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Moratorium

Everyone’s needs change over time. You may slow down or stop using an item, or you may start to use something else instead. It’s just a part of life.

For instance, I was a big fan of pencil and paper. I not only write copious lists, I also composed my book/blog drafts and kept a journal in paper format. To save money I stocked up on pencils and notebooks the other year when I caught them on sale.

Since then my needs have changed. My journals are now stored electronically, written in plain text format and stashed on my computer. I save photos, scanned papers, and other relevant items in an annual folder with the file names sorted by date. While I still use pencil and paper for my lists, my usage of these items has went down drastically.

While I’m delighted at the lower cost of maintaining electronic records, the change in my habits left me with a small stockpile of pencils, pens, and notebooks. Instead of having a year’s supply on hand as per my plan, I have a tote of supplies now that won’t get used up for several years.

Since the items will get used eventually it doesn’t make financial sense to eliminate them. In fact, I’m sure my daughter and grandchildren will make a dent in them over time even if I don’t. Even so, it would be stupid for me to add to my stockpile this year. A stockpile is only worth the time and expense when it actually gets used in a reasonable amount of time.

As a result I have now instituted a spending moratorium on certain office supplies. No more paper, pencils, or similar items will be purchased until we use up what we have.

Period.

It doesn’t matter if we stumble upon a cute little notebook with a funny little saying or a crazy-cheap sale during Back To School Season. I refuse to buy what I don’t actually need.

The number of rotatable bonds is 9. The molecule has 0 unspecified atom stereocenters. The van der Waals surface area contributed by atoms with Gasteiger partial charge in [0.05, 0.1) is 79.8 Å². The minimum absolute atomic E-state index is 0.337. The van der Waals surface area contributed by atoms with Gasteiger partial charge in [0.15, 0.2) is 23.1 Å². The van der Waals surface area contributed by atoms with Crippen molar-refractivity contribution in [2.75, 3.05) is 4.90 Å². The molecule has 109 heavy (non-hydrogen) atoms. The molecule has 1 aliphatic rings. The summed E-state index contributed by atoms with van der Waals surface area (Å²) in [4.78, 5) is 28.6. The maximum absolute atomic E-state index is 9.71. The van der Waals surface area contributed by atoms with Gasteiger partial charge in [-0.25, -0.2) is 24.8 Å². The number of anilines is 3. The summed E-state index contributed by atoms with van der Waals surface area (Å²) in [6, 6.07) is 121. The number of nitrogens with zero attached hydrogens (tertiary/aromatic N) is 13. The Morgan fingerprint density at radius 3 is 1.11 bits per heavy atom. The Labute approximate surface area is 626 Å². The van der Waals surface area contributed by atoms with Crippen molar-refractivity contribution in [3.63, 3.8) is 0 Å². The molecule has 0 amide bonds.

Spending moratoriums can apply to all areas of your life. If you have a sizeable collection of books, music, movies, video games, or whatnot that you haven’t used, it makes sense not to purchase any more until you’ve actually enjoyed what you already have.

If you have food in your pantry that is in danger of going bad, don’t buy more until you use it up.

If your closet is overflowing, stop buying more clothes!

That’s why we stay broke, folks. We spend money on crap we don’t need when we have more than enough already. It’s one thing to stock up on stuff we need and actually use, but when it gets to the point where we have more on hand than we can use up in a reasonable amount of time, we need to stop.

Buying for the sake of buying is stupid.

What areas of your life do you need to impose a moratorium on? Please share your stories in the comments below.

One thought on “Moratorium

  1. EcoCatLady

    Hahahah! Back when I first decided to get serious about frugal living, I discovered that I had a serious pen and paper habit! I think it was almost an emotional thing for me, because when I was a kid, my best friend and I enjoyed hanging out at the stationery store, buying cute pencils and the like. I guess I carried the practice into my adult life without really examining it. It was an inexpensive way to “treat myself” and it reminded me of her (she moved away when I was 13, and part of me never really got over it.) Anyhow, when I finally had my “day of reckoning” I discovered, to my horror, that I had 3 grocery sacks full of pens and pencils! I donated most of them to the music school where I was working, and kept a small number for myself. 20 some odd years later and I still haven’t needed to buy more!

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